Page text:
Well, what is an expert? Besides the fact that the expert needs to have the fitting knowledge, some good history and warfare experience (skars are sexy in that type of business) in the backpack, she or he needs to be foremost and always competent. Even if the technology of expertise is just a second old, without competence: no way.
Now imagine two experts (some PR really wants to be sure) enter the room. How do they compete? How do they get their kick and success? If they both agree on everything, how can the customer decide which way to go?
This is where being stubborn and religious and evangelistic comes into play. Only the competence won’t make the expert’s day. It’s also how sure she or he displays in front of the customers and how she or he sticks to his belief — you see that this leads to the absence of expertise in the wake of attitude.
If you feel like fighting on this battlefield of competence or observe others doing so, fanatism might occur soon. For the folks involved in the fight, the only way out of this is (a) to be honest about your own incompetence, (b) the willingness to learn every day and (c) the acceptance and interest that your opposite is in the same situation like you. Ah, and forget about attitude, if you can, because everything’s and always relative.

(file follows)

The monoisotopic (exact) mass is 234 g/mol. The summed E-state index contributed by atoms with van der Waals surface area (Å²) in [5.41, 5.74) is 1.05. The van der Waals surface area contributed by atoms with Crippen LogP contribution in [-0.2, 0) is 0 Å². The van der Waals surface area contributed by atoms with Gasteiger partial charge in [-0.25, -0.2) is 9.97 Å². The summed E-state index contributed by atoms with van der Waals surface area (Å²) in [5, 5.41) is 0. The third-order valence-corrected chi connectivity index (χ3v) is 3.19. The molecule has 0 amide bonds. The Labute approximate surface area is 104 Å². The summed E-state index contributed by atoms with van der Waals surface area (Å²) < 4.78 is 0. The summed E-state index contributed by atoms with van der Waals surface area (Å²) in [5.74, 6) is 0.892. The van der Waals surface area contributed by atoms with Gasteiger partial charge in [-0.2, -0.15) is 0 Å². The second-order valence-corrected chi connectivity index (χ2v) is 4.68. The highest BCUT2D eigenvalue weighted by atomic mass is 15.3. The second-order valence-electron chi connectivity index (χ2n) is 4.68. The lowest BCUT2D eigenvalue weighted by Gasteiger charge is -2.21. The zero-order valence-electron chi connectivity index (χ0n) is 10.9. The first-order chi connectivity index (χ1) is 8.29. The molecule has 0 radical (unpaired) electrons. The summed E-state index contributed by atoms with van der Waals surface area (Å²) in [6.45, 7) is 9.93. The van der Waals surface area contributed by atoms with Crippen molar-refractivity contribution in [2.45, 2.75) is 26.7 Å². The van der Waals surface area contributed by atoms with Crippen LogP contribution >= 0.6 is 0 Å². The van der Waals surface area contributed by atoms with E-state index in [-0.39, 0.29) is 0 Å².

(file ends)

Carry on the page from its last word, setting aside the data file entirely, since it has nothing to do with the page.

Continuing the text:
The cure for this socially accepted and expected fanatism lies in repect, time and trust. Give your opposite time to proove. Trust yourself to be adaptable. And after a while, if you still cannot decide, take the more risky path. People say “no risk, no fun”. Translated to business this can be extended to “no risk, no fun, no success”.